# Simple equality operator (==)

Value1 == Value2

## Value1

The first value to compare.

## Value2

The second value to compare.

## Returns — Logical

Whether the first value is equal to the second value.

Returns whether the first value is equal to the second value. 2 == 32 == 3 returns FALSE, but 2 == 22 == 2 returns TRUE. "a" == "A""a" == "A" returns FALSE, because text string comparisons are case-sensitive (unlike the = operator, where text string comparisons are case-insensitive.)

## Array behavior

When applied to arrays, this operator returns a single TRUE or FALSE value indicating whether their elements are identical.

This formula returns TRUE:

{ 2, 2 } == { 2, 2 }{ 2; 2 } == { 2; 2 }

This formula returns FALSE:

{ 2, 2 } == { 2, 3 }{ 2; 2 } == { 2; 3 }

The = operator works differently. This formula returns the array { TRUE, TRUE }{ TRUE; TRUE }:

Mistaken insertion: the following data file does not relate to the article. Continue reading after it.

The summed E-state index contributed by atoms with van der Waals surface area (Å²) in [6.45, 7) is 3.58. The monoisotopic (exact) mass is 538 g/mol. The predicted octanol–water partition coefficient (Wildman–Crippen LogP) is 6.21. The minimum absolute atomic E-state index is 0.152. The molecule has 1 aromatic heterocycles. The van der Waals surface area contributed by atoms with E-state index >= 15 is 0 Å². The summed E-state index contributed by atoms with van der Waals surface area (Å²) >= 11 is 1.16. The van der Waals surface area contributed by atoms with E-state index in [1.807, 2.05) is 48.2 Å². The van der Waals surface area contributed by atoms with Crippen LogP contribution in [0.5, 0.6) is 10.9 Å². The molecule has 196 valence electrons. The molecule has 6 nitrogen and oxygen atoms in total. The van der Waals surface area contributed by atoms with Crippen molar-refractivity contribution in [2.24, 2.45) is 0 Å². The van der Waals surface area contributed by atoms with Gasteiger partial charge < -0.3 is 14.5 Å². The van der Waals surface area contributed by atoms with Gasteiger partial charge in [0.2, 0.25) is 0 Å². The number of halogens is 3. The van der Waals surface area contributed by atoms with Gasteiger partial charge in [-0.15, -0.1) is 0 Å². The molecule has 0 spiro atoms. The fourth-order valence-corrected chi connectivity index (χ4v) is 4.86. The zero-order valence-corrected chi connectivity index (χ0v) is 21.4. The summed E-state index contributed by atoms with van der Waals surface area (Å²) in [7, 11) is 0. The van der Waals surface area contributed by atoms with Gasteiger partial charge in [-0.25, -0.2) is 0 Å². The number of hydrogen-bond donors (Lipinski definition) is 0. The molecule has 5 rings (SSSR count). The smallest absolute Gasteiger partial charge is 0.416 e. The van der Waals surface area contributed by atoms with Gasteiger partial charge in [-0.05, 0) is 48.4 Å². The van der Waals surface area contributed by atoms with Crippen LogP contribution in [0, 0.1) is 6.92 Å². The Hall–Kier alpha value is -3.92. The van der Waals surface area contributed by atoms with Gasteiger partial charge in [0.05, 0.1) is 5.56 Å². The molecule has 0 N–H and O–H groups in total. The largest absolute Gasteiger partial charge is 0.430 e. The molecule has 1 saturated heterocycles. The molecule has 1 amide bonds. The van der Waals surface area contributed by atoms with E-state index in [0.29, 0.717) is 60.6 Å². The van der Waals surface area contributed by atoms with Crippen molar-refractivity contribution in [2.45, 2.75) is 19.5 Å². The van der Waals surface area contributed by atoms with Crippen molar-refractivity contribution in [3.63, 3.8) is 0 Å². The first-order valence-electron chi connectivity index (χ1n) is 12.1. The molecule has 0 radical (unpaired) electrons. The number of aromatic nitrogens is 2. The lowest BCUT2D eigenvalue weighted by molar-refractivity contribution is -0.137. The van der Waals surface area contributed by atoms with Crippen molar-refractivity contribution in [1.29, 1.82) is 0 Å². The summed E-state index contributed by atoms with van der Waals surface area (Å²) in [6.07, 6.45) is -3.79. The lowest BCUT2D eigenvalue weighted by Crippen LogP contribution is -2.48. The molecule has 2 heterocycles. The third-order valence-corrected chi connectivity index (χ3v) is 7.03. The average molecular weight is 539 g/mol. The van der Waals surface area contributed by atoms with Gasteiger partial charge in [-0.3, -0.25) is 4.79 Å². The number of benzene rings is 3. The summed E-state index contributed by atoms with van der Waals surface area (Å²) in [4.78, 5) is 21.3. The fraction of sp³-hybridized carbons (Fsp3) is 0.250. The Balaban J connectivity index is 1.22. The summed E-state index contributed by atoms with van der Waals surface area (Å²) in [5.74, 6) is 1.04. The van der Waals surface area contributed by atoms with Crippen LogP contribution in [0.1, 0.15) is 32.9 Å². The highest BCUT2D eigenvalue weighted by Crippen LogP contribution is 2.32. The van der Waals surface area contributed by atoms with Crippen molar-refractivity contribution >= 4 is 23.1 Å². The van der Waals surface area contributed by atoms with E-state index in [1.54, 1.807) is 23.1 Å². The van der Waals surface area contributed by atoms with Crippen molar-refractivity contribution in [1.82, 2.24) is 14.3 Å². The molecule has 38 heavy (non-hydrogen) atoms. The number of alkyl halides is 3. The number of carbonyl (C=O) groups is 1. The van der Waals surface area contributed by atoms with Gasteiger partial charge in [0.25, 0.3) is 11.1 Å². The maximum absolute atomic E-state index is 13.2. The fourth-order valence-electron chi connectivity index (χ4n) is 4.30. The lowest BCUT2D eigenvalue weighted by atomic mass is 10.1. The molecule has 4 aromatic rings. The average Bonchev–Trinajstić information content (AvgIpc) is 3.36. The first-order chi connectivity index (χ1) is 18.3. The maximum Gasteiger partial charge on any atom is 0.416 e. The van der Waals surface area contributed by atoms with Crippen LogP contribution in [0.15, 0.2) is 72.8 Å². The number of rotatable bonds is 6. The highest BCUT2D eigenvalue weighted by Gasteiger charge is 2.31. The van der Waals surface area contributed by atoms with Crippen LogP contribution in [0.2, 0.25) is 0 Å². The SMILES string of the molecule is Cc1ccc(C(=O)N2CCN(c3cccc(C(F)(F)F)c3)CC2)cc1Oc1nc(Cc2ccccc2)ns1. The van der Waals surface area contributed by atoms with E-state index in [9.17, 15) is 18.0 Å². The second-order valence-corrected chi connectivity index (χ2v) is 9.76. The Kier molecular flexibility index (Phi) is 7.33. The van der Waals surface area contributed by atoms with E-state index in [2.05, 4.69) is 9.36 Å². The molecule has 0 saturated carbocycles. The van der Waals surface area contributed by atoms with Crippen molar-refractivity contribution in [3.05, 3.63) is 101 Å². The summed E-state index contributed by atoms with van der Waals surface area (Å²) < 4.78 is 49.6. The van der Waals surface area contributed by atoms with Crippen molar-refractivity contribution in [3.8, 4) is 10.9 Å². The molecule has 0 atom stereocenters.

{ 2, 2 } = { 2, 2 }{ 2; 2 } = { 2; 2 }

This formula returns the array { TRUE, FALSE }{ TRUE; FALSE }:

{ 2, 2 } = { 2, 3 }{ 2; 2 } = { 2; 3 }

The behavior of the `=` operator is useful particularly when used with the FILTER function. Refer to the = documentation for more information.

## Examples

2 == 32 == 3

Returns FALSE.

2 == 22 == 2

Returns TRUE.

"a" == "A""a" == "A"

Returns FALSE. Text string comparisons are case-sensitive.

"a" = "A""a" = "A"

Returns TRUE, as the = operator compares text strings in a case-insensitive manner.

"a" == "a""a" == "a"

Returns TRUE. Text string comparisons are case-sensitive.

{ 2, 2 } = { 2, 2 }{ 2; 2 } = { 2; 2 }

Returns TRUE, because all pairs in the two arrays are equal to one another.

{ 2, 2 } = { 2, 3 }{ 2; 2 } = { 2; 3 }

Returns FALSE, because not all pairs in the two arrays are equal to one another.